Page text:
There are some things you can't unhear in a farm's story
Sometimes, Myron Friesen says, there are things in a farm's story that one can't unhear and that are vital to understanding a family's decision making process.
Editor's note: If you or someone you know is in crisis, you can call the National Suicide Prevention Lifeline at 988 to speak with a trained crisis counselor. The number is answered locally.
In life there are a lot of things that we hear that do not matter. Sometimes it is just plain noise. Other times we hear things that just keep echoing in our minds again and again over time and you just cannot “unhear” what you heard.
I think about what I do, as someone who has done farm estate planning for the last 22 years all over the Midwest. I am not an attorney. I am not a doctor. I am just a problem solver. However before being a problem solver, I have to be a listener. When I listened sometimes, I hear some normal everyday comments, but then in almost every case I hear the “one thing” that make each case unique.
As I scan client lists and files I remember certain people having a witty story. I recall hearing some stories about some terrible things that parents or children said to one another. I recall another client’s cheerful voice calling me “Lucky” every time he saw me. I think he called everyone “Lucky” so he did not have to remember anyone’s name!
I recall a story about a land acquisition for $50 per acre and a $4 Realtor commission per acre. I remember hearing a client tell me about his grandfather being stubborn, and as a result, he and a neighbor could not get together on a land price over a $7 dollar per acre difference back in the 1960s. I recall hearing stories about early snowstorms, hail, wind, and tornadoes. I remember hearing families telling me some hilarious stories about dating, weddings and family gatherings.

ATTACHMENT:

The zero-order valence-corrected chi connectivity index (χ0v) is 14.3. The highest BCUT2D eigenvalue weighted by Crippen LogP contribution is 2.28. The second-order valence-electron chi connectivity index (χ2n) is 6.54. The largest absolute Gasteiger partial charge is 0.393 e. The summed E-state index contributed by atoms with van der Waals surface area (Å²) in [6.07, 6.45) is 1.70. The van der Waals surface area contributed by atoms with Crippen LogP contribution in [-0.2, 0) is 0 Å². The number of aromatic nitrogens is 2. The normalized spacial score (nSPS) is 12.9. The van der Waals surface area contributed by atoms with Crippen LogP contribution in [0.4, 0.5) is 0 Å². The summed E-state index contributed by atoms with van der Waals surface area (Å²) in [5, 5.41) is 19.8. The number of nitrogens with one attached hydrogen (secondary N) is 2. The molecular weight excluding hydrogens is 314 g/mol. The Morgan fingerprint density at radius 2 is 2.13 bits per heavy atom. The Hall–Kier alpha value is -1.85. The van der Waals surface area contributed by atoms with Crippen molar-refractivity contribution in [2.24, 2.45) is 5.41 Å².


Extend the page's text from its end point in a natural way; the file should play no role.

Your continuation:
I remember the pain in voices as families told me about some untimely and accidental deaths in their family. I remember hearing sadness, anger, and judgment in the voices of spouses, sometimes both sides, as they tell me about their own divorces or children’s divorces after one year and after 40 years.
My own son, who is now coming into the estate planning business with me, now often hears some of those stories as we review files. There are a lot of papers and documents in those files. Many of those stories that I have heard are somehow reflected in the design their plan.
Even now as I prepare this article, I almost still get emotional and feel shock as I recall asking a couple in Illinois about their children a few years back. I hear this mom start telling me about their children and she mentions the one child who had predeceased them. I simply recall saying, “I don’t need to know the details, but I’m just curious how they passed away,” thinking it would be a sickness or accident.
So, she begins to tell me how that child had struggled in a rough marriage, then a divorce, and after that the child had struggled to find value in their life. Then suddenly, she continues, and I am hearing more details as this mom tells me it how it came to a horrible ending as that child took their life. My mind was racing to comprehend what I was hearing and trying to sort out all of the emotions of imagining a person in that bad of a place to take their own life. Then I was imagining what it was like for parents, siblings and children that were a part of that.
I cannot “unhear” what I heard. Now some time has passed, and plans were adjusted to reflect this event in their lives.
Now that I think of it, nearly every plan has a few of those things that you can’t “unhear,” and they become a small part or even a large part of how you plan. An outsider may say, "I wonder why they did that?" But if you are listening sometimes things are said that you cannot “unhear.”
Myron Friesen is the co-owner of Farm Financial Strategies Inc. in Osage, Iowa. He can be contacted at 866-524-3636 or email@example.com.